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Cautionary Tales: Angry 1am emails can land you in hot water

Cautionary Tales: Angry 1am emails can land you in hot water

Liz Jones tells Martin Woolley why doing the right thing is no excuse for doing it in the wrong way, particularly when it’s 1am and ‘lemonade’ is involved

Have you ever woken up with that sick feeling in your stomach? For a second you don’t remember why… and then the guilt and horror come flooding back…

Liz Jones, co-founder of exec-search business Conker, remembers waking up in Geneva one morning with exactly that feeling.

Liz was leading a 50-person agency for one of the large holding companies at the time (hint: it rhymes with Tent Zoo). Things had been going well; extremely well in fact. They had just closed a brilliant year. Every target hit. Every indicator was green. Liz had worked closely with the group FD all year and they’d made sure that strong performance had converted to the bottom line.

Liz was delighted – and beyond proud of her hardworking team. So, she was puzzled when she reviewed the end of year accounts with the FD and noticed that the staff bonus pot had disappeared.

As she recalls: “It was odd as it had been accrued for in the accounts all year.” The FD told her it had been reallocated to the central accounts, but there was nothing to be concerned about.

A short while later, Liz recalls, she went to a conference in Geneva. She’d “had a couple of lemonades” and got back to her hotel room after midnight.

Imagine the realisation of having sent a sweary rant, while half-cut at 1am, to every senior exec in your agency.

When she checked her emails, she was taken aback to see a message  informing her that the revised staff bonus pot she’d been allocated was almost 90% less than it had been previously.

Righteous anger (and those lemonades) took over. Liz began drafting an email to everyone she could think of – the group CEO, CFO – you name it. She knew she shouldn’t send it angry – a review in the morning was the best plan.

“I really let rip” she recalls. “It was a rant. I called it an ‘insult’ and I’d rather they took it all back as I couldn’t offer my team such measly bonuses”. She’d included all the brilliant numbers they’d delivered – “along with some swear words.”

Liz was in full flow, typing away on her phone, lemonade-clumsy fingers dropping typos everywhere…  And then, without meaning to, she accidently pressed send.

Imagine the realisation of having sent a sweary rant, while half-cut at 1am, to every senior exec in your agency.

She sobered up very quickly. When she tried to recall the message, it didn’t work (does this ever work?!)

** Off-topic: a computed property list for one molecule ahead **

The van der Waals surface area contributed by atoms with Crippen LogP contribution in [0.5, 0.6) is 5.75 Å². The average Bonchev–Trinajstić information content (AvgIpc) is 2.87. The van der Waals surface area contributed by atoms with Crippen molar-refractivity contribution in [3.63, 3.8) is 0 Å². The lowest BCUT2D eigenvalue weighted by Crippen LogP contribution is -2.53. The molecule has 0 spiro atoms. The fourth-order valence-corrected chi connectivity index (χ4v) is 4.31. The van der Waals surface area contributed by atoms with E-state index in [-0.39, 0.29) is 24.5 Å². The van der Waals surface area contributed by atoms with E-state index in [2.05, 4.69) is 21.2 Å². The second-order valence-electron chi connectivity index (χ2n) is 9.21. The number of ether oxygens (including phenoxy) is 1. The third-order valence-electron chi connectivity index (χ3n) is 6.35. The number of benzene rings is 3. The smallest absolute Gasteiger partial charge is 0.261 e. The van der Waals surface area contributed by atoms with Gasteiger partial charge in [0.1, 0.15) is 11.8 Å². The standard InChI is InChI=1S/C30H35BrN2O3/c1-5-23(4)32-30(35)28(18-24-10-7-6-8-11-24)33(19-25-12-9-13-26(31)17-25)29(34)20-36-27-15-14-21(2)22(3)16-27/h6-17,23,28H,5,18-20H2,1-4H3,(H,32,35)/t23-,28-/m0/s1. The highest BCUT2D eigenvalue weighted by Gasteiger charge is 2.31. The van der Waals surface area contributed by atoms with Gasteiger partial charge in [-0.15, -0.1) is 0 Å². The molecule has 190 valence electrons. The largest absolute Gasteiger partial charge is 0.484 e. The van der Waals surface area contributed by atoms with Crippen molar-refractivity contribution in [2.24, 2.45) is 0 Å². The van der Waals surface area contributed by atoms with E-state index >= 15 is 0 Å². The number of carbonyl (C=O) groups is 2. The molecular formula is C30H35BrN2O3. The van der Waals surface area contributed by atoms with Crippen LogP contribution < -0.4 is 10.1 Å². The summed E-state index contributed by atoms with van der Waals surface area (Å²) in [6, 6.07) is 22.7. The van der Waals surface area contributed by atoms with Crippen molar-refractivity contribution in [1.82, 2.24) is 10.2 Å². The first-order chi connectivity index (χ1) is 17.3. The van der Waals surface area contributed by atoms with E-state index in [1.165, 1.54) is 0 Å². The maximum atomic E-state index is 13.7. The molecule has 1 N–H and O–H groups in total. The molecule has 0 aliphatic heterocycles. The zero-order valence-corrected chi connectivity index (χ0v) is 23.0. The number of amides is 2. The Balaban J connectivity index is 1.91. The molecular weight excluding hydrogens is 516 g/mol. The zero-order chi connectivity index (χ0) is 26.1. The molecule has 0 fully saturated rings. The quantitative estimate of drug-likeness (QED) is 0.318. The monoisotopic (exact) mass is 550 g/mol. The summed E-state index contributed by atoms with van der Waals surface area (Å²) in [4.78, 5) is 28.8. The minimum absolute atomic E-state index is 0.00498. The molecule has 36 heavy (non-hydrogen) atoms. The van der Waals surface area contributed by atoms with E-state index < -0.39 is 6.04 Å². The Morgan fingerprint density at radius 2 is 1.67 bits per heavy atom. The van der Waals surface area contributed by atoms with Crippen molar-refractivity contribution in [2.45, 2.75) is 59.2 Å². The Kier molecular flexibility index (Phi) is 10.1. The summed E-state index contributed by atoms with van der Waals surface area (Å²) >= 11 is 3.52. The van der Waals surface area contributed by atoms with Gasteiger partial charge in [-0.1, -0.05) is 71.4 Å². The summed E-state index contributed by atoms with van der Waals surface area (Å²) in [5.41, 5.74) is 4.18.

So, Liz, realising she was in danger of severe career self-harm, typed a much calmer immediate follow up. She apologised for the previous email, how unprofessional it had been, and she’d never intended to actually send it – even though she stood by her point: her team deserved the bonus they’d earned.

The next few days weren’t fun. Liz was told in no uncertain terms by multiple bosses how unprofessional she’d been. This wasn’t how things were done.

“They were right, and I was concerned for what this meant for my career,” she remembers.

So, there you have it, this cautionary tale is here to remind you to be safe when you’re writing an email in anger – especially when it’s late and you’ve had a couple.

(Top tip: Don’t fill in the ‘To’ ‘cc’ or ‘bcc’ boxes to ensure no accidental fat-finger sending.)

Except…

Liz was called to the Group CEO’s office. He agreed that the email was an error “You’ve used up some brownie points with that,” he said. “But you’d built up a lot”.

He was impressed that Liz had fought passionately for her team and couldn’t deny they’d had a brilliant year.

Liz got 100% of the bonus pot back.

Would she have got it without the fateful email? Would she have decided not to send it – or just watered it right down?

She can’t know, but Liz’s ‘Lemonade Email’ certainly made her feel that she “had principles and passion for our people”

So, is this a cautionary tale or does is show you should speak your mind with no filter?

That is entirely up to you…

Liz Jones is co-founder of media executive search business Conker

Cautionary Tales is a fortnightly column by What’s Possible Group CEO Martin Woolley, who is on a quest for embarrassing and teachable lessons in media

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